Queensland Judgments
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Compass Group Education Hospitality Services Pty Ltd & Anor v Commissioner of State Revenue

Unreported Citation:

[2021] QCA 98


These proceedings concerned the construction of the provisions in Div 1B of the Payroll Tax Act 1971 relating to the payroll tax liability of “employment agents”. The Court of Appeal upheld the primary judge’s decision that Div 1B did not apply to a “common law employer” like the appellants. Furthermore, the Court confirmed that Div 1B did not displace the definition of “wages” contained in the Schedule to the Payroll Tax Act 1971 in relation to “employment agents” within the meaning of Div 1B. Thus, on a proper construction of the Payroll Tax Act 1971, the appellants were liable for payroll tax.

Morrison and Philippides JJA and Williams J

11 May 2021

The appellants provide services, using their own employees, to the Queensland Children’s Hospital and the Anglican Church Grammar School. [60]. These institutions, as charitable institutions, were themselves exempt from liability to pay payroll tax under s 14 Payroll Tax Act 1971 (“PTA”). The appellants were assessed by the respondent as liable for payroll tax in respect of their employees who worked for these institutions.

Division 1 of the PTA establishes the liability of employers to payroll tax in respect of, relevantly, wages paid to employees. [14]. Division 1B of the PTA extends that liability to circumstances where there is an “employment agency contract”, as defined in s 13G(1), through the operation of certain deeming provisions. [101]. Relevantly, s 13J(1) of the PTA treats payments made by an employment agent to the individual that they pay to perform services to the employment agent’s client as wages that are subject to payroll tax. However, by s 13J(2), s 13J(1) does not apply where the employment agent’s client is exempt from liability to payroll tax. [101]–[106].

The primary judge dismissed the appellant’s challenge to the respondent’s disallowance of objections made by the appellants to the assessment of payroll tax. [49]. Her Honour held that the appellants were not “employment agents” within the meaning of s 13G(1) of the PTA, as Div 1B was not intended to apply to “common law employers”. Furthermore, even if the appellants were “employment agents” within s 13G(1) of the PTA, they provided services through their own employees and so they were liable to pay payroll tax on wages paid to their employees in any event. [51].

Before the Court of Appeal, there were two central issues, although they were expressed somewhat differently by the appellants and the respondent. [53]–[59]. These were:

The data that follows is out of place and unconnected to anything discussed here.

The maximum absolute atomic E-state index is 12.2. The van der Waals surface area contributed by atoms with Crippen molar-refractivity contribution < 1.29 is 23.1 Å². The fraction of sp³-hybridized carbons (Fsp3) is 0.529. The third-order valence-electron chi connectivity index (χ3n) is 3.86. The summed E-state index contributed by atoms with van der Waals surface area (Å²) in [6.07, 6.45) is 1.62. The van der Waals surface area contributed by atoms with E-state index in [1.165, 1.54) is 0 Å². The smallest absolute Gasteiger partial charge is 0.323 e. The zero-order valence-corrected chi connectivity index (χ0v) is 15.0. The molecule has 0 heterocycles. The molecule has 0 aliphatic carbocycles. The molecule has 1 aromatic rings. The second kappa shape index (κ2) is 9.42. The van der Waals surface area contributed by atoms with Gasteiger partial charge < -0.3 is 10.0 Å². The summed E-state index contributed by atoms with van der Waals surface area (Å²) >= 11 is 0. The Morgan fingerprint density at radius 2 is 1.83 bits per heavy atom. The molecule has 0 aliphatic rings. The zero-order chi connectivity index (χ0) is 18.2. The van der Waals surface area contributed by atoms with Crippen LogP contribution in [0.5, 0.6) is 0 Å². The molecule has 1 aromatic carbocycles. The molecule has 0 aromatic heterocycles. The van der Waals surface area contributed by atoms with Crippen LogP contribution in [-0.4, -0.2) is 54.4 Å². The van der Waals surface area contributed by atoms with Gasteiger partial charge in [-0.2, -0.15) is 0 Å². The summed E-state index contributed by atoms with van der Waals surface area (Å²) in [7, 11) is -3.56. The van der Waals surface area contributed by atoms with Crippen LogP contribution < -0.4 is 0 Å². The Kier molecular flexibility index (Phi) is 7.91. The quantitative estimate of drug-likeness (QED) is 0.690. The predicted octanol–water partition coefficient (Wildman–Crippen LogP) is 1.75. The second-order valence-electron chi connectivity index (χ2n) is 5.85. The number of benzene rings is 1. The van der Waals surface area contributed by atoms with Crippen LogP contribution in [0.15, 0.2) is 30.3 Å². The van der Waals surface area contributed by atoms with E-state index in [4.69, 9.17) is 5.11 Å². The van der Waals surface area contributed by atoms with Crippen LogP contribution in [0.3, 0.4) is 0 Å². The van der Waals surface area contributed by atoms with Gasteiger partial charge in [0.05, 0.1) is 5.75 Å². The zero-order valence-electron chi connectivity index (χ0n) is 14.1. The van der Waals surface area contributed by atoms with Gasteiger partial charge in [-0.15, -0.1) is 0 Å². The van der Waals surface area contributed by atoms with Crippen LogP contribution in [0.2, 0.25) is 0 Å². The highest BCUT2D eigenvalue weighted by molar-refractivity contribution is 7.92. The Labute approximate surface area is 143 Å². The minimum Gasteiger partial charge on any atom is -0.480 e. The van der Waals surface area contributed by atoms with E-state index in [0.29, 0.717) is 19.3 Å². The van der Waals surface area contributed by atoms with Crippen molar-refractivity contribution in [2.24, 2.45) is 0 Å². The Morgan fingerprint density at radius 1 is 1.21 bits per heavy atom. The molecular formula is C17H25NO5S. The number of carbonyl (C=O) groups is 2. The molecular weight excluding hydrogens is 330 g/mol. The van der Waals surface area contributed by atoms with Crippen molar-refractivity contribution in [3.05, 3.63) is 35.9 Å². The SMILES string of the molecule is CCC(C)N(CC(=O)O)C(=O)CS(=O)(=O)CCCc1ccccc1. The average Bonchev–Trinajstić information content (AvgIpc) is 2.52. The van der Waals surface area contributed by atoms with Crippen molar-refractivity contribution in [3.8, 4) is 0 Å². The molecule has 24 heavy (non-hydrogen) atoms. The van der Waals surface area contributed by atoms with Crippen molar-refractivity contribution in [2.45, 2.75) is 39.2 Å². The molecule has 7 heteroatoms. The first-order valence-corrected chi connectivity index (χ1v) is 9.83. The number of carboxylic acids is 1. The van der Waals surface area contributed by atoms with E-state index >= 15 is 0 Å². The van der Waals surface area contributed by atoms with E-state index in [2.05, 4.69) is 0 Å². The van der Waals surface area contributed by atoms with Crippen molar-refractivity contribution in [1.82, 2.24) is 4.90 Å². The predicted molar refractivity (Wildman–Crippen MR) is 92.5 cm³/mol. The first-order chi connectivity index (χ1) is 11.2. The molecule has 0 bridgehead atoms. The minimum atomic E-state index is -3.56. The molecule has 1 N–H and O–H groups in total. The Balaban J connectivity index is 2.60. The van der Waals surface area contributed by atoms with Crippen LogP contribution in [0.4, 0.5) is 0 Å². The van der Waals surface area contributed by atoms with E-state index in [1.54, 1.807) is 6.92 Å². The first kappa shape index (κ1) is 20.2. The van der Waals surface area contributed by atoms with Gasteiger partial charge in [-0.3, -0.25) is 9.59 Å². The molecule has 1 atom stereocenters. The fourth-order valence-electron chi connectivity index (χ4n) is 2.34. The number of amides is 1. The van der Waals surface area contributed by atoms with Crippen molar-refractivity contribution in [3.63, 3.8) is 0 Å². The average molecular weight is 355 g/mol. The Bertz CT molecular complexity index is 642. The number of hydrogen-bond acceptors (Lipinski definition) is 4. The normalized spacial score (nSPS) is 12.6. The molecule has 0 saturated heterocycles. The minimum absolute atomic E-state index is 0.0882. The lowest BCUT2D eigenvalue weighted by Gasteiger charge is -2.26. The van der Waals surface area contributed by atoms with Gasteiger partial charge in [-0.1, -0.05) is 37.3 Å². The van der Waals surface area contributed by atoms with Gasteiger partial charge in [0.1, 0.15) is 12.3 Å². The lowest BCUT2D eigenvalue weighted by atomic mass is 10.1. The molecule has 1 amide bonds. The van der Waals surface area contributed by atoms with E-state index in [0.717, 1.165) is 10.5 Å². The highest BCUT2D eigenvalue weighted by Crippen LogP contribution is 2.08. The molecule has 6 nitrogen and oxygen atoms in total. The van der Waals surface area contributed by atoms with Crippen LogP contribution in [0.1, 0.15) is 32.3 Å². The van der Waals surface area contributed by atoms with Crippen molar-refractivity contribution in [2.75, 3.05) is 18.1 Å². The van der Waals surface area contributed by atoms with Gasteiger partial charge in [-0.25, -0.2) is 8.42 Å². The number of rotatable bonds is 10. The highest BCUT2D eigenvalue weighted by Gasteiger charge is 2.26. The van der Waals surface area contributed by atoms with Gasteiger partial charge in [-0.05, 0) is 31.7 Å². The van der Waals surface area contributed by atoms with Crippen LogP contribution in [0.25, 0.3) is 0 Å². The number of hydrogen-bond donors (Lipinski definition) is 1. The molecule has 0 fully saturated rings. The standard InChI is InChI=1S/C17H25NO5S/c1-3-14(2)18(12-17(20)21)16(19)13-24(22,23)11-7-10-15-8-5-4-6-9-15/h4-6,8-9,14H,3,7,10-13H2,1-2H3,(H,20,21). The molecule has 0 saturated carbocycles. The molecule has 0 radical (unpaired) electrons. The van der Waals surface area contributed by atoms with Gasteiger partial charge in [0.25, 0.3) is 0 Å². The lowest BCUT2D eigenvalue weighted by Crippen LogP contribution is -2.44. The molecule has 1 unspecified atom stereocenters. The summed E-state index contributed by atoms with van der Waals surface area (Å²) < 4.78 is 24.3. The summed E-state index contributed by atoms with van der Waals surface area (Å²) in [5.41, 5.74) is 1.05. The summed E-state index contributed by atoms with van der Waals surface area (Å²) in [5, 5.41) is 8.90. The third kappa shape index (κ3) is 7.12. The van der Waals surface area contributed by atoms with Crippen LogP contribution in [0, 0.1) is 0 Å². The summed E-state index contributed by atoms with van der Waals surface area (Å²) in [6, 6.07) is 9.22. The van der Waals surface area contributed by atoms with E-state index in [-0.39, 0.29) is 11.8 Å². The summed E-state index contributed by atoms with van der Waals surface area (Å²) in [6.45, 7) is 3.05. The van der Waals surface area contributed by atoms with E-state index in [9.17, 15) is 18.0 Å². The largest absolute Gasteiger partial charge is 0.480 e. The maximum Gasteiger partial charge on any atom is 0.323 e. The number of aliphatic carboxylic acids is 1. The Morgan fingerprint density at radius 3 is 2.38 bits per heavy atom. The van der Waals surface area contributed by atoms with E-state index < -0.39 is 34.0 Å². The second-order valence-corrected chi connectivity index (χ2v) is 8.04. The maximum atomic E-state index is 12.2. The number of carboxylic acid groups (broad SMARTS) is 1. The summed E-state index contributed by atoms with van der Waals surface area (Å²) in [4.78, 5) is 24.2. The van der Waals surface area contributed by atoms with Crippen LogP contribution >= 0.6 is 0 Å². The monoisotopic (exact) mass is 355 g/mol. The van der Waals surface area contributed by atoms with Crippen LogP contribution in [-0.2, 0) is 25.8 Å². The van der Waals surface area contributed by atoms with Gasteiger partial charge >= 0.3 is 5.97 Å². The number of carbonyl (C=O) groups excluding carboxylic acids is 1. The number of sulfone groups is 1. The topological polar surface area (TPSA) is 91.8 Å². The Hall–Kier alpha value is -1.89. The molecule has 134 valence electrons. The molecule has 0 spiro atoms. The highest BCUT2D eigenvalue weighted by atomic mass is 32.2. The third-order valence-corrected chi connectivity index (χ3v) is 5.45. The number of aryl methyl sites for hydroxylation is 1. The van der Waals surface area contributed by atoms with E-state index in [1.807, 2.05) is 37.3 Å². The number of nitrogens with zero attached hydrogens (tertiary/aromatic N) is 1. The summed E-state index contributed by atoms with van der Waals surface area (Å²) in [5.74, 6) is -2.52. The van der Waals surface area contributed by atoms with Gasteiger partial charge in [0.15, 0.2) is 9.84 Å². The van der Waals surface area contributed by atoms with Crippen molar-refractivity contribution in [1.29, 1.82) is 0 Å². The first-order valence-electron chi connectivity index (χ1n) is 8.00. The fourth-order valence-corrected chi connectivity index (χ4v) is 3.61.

(1) whether Div 1B of the PTA applied to a “common law employer”; and

(2) if Div 1B did extend to the appellants, whether the definition of “wages” in the Schedule to the PTA applied to remuneration paid by an employment agent to an employee service provider, so as to make the employment agent liable to payroll tax? [3].

In the leading judgment, Williams J (Morrison and Philippides JJA agreeing) held that Div 1B does not apply to common law employers. Common law employers are not “employment agents” within the meaning of Div 1B of the PTA. [206]. Her Honour considered that Div 1B of the PTA operated to “bring arrangements for the provision of labour that would not otherwise be liable for payroll tax” within the liability for payroll tax. Div 1 “remains the main operative provision and is augmented by Division 1B”, which contains deeming provisions. [216]. Justice Williams explained that “[t]he deeming provisions in effect create a ‘legal fiction’ and would have no operation where that was actually the true fact”. That is, where the employment agent is in fact an employer that is liable for payroll tax. Common law employment relationships were outside the scope of Div 1B and were “not captured by the ‘legal fiction’”. [216].

As to the second issue, her Honour rejected the appellant’s submission that there was a conflict between Div 1B and Div 1 of the PTA. The only effect of s 13J(2) was to “cancel” the “legal fiction” established by s 13J(1). Accordingly, “it does not have an effect on the operation of the provisions in Division 1, and consequently has no impact on common law wages paid to an employee by an employer”. [217].

In a separate concurring judgment, Morrison JA also emphasised the use of deeming provisions in the PTA. [15]–[18]. In his Honour’s view, all that s 13J(2) did was “negate the deeming effect of s 13J(1)”; “it does not say that wages paid by an employment agent to its employees are to be taken not to be wages”. [38]–[45]. Nothing in Div 1B displaced the definition of “wages” in the Schedule to the PTA. [46].

In the result, the appeal was dismissed with costs. [221]–[223].

S Walpole of Counsel


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